I’m very fortunate, as someone who operates an entertainment news blog, that there are so many well-respected, trusted publications that focus on my topic. It makes for a lot of competition, but also for a lot of major sources.
Of all the major entertainment news publications out there, the one that I’ve spent the most time reading is probably TV Line. I discovered TV Line when it first started in 2011. I’d been reading writer Michael Ausiello at TV Guide and discovered that he was leaving to found a new site, so I followed him. The website has a relatively narrow focus. Unlike something like Entertainment Weekly, it just reports on television. It is and always has been online-only.
As can be ascertained from the bottom of the site, it’s published and owned by the Penske Media Corporation, or PMC, which is also responsible for media like Deadline, Variety, Hollywood Life, BGR and FN.
On PMC’s website, they describe themselves as “a leading digital media, publishing, and information services company” and say that they publish over 20 digital media brands. PNC has headquarters in both Los Angeles and New York City.
According to the TVLine profile on Whois.com, their domain name is registered through Enom, Inc. It’s registered to PMC at 11175 Santa Monica Blvd in L.A.
There is not print version of TVLine, so they generate no revenue from print advertising. There is also no paywall; the entire site is free. I have never seen native advertising on the site. The only revenue source I have been able find and confirm is traditional online advertising. They often have large themed ads that take up the sides and top of the page and focus on one particular show. The ads on the site are almost exclusively for television shows.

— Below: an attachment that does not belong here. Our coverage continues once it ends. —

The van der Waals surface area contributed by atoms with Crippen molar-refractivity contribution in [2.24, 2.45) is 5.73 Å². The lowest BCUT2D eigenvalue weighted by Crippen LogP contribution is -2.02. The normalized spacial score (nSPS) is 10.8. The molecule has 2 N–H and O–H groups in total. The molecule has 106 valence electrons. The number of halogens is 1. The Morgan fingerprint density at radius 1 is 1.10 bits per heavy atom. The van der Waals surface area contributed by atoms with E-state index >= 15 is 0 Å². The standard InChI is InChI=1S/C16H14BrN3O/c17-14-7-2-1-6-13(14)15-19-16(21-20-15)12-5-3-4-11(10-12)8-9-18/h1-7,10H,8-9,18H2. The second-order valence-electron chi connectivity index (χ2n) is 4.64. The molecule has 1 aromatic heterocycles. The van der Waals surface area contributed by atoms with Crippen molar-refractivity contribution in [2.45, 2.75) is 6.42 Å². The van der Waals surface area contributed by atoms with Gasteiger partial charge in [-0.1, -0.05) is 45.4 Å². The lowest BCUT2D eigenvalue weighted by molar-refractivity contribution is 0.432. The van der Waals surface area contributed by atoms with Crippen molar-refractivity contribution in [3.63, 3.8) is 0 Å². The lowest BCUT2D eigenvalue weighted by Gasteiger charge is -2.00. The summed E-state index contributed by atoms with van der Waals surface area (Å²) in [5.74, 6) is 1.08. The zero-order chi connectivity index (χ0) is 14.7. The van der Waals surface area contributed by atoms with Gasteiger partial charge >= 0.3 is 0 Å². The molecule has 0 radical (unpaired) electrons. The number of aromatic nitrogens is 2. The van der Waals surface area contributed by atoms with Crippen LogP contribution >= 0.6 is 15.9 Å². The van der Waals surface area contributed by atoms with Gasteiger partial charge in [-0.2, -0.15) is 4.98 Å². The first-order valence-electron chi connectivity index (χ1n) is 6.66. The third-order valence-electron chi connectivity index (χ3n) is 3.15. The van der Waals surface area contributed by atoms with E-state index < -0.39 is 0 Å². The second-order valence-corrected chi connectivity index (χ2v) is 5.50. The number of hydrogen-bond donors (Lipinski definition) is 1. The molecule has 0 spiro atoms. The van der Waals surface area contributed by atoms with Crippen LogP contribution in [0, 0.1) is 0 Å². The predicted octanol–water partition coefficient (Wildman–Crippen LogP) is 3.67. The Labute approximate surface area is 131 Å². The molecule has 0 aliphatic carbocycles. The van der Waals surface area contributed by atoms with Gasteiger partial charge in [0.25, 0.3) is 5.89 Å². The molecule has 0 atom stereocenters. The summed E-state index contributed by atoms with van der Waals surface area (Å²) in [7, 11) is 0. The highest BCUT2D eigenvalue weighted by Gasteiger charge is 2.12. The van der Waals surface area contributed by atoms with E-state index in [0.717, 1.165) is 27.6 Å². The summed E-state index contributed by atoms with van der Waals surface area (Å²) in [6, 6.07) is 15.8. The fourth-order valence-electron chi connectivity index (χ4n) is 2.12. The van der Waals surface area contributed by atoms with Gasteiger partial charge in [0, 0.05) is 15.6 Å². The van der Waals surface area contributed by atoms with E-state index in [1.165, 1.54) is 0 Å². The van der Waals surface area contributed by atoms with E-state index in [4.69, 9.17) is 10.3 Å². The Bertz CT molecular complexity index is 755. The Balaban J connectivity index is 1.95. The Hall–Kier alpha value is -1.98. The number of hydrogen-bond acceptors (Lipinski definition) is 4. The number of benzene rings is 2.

I like it because they have a good variety of types of content, from recaps to interviews with notable stars to breaking news. I like that they seem to always have the story. When something happens in the television world, it’s always on their website quickly. There’s strong journalism at TVLine in terms of writing and interviews. When they do interviews, they’re able to get access to the kinds of people readers care about, which doesn’t always happen on smaller sites. However, they are small enough that you can easily read everything that gets published. That makes the site seem manageable and focused.
They could do better in terms of focusing on shows and networks equally. They tend to pick certain TV shows that they like and focus a lot of coverage on them. Some shows get disproportionate amounts of coverage, sometimes because they’re on more major stations or are more popular shows, but sometimes for no discernible reason.
I think TVLine does a good but fairly average job engaging with readers. The writers and editors share the stories on their social media accounts, and there’s a comments section on all stories that usually has hundred of replies. I don’t think they TVLine anything particularly above and beyond the norm for digital news sites. However, writers and editors do sometimes reply directly to comments to answer questions or discuss aspect of the story, which I think is a nice step towards encourage dialogue.